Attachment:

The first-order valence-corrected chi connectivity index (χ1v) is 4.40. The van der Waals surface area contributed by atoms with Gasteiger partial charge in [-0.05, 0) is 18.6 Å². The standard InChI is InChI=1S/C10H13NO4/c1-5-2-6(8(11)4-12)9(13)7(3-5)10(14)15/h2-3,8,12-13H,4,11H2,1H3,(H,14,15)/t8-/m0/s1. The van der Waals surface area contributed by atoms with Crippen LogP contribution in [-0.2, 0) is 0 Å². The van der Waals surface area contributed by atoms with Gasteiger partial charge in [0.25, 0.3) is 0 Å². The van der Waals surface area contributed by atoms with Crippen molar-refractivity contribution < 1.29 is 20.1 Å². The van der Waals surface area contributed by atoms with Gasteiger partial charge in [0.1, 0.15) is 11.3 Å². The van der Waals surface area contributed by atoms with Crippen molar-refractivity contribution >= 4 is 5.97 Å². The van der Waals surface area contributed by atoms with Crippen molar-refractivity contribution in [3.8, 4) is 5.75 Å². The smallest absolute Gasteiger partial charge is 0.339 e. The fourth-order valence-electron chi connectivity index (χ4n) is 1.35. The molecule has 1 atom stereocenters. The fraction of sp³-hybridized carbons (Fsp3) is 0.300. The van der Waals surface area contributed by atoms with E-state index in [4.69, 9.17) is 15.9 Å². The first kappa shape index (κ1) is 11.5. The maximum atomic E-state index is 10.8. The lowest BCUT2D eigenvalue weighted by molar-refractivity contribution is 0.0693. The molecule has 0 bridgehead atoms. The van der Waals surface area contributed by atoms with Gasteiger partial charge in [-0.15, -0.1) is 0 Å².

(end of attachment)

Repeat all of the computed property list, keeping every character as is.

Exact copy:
The first-order valence-corrected chi connectivity index (χ1v) is 4.40. The van der Waals surface area contributed by atoms with Gasteiger partial charge in [-0.05, 0) is 18.6 Å². The standard InChI is InChI=1S/C10H13NO4/c1-5-2-6(8(11)4-12)9(13)7(3-5)10(14)15/h2-3,8,12-13H,4,11H2,1H3,(H,14,15)/t8-/m0/s1. The van der Waals surface area contributed by atoms with Crippen LogP contribution in [-0.2, 0) is 0 Å². The van der Waals surface area contributed by atoms with Gasteiger partial charge in [0.25, 0.3) is 0 Å². The van der Waals surface area contributed by atoms with Crippen molar-refractivity contribution < 1.29 is 20.1 Å². The van der Waals surface area contributed by atoms with Gasteiger partial charge in [0.1, 0.15) is 11.3 Å². The van der Waals surface area contributed by atoms with Crippen molar-refractivity contribution >= 4 is 5.97 Å². The van der Waals surface area contributed by atoms with Crippen molar-refractivity contribution in [3.8, 4) is 5.75 Å². The smallest absolute Gasteiger partial charge is 0.339 e. The fourth-order valence-electron chi connectivity index (χ4n) is 1.35. The molecule has 1 atom stereocenters. The fraction of sp³-hybridized carbons (Fsp3) is 0.300. The van der Waals surface area contributed by atoms with E-state index in [4.69, 9.17) is 15.9 Å². The first kappa shape index (κ1) is 11.5. The maximum atomic E-state index is 10.8. The lowest BCUT2D eigenvalue weighted by molar-refractivity contribution is 0.0693. The molecule has 0 bridgehead atoms. The van der Waals surface area contributed by atoms with Gasteiger partial charge in [-0.15, -0.1) is 0 Å².